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The info board told us why the landscape changed in this area.

 

It seems that the rocks which make up Mounts Lyell and Owen and the surrounding area, where we now stood, contained vast quantities of a variety of metal ores.  In the late 1800’s the nearby creeks were being panned for gold, and during the search an outcrop of oxidised rock was found, which indicated the presence of mineral ores below the surface.  The ‘fool’s gold’ which was found by the first prospectors was actually pyrites, or iron sulphide.  It was useless to the prospectors, but from ancient times the incendiary nature of sulphur had been well known – the ‘brimstone’ of the Bible.  With the discovery in the area of not just gold, but silver and copper, tin and iron, fuel was needed for the smelting plants that extracted the metal from the rock.  A long way from supplies of coal to fuel their furnaces, they turned instead to the pyrites which was so abundant and readily available. 

 

This was to be the kiss of death for the surrounding hillsides.  The smelting plants used the recently developed process of pyritic smelting, which utilised the heat generated by the combustion of sulphur and iron in the pyrites.  In the closing years of the 19th century, Queenstown was referred to in the press as “Copperopolis” – the Copper Town - as its smelters churned out thousands of tons of copper.  The image of the billowing smokestacks was a symbol of pride and progress, but the smoke was a toxic gas – sulphur dioxide.  It clogged the air and left the surrounding landscape covered with a poisonous yellow dust.  It changed the local climate – workers would carry hurricane lamps during the daytime to light their way to work through the yellow pea-souper fogs that could be seen from Strahan, over 30 kilometres away.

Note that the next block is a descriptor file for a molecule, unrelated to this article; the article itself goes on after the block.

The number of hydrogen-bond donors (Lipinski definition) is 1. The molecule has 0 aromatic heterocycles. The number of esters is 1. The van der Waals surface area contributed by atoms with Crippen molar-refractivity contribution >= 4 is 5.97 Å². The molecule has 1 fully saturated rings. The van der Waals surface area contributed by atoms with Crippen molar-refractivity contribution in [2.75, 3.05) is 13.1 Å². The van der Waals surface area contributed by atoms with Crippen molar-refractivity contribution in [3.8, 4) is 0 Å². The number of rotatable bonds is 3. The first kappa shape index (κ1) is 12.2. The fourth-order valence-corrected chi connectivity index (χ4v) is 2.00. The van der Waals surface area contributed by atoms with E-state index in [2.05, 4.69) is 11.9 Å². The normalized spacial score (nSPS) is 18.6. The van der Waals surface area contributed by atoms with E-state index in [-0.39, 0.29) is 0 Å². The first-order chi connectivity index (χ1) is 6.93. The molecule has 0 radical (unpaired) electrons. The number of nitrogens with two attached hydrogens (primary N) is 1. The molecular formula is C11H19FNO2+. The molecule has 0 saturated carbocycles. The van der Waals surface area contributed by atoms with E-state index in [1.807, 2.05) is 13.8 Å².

Some of the surrounding forests were cut down as supplementary fuel for the smelters, but what remained was killed by the sulphur.  Within a few years the slopes of the mountains were devoid of all vegetation, and with Queenstown’s high annual rainfall, the shallow topsoil was quickly washed away, leaving bare rock.  By 1921 the pyritic smelting process had been superseded, but the preceding twenty years of pollution had changed the surrounding landscape forever.  Over the last 100 years, slow re-growth has taken over in the valleys, but with no topsoil on the higher slopes, it is likely that the bare rock will remain for generations to come.

 

A fascinating piece of history that demonstrates how, in our ignorance, we have changed our environment irrevocably.  But even as I felt sadness for the damage wrought to these  hills, I couldn’t but marvel at the colours, textures and shapes of the barren rock which seemed to have a beauty of its own.

 

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Approaching Queenstown, the first signs of change in the landscape.

 

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The effects of 20 years of pyritic smelting become clearer as one descends into the valley and Queenstown itself.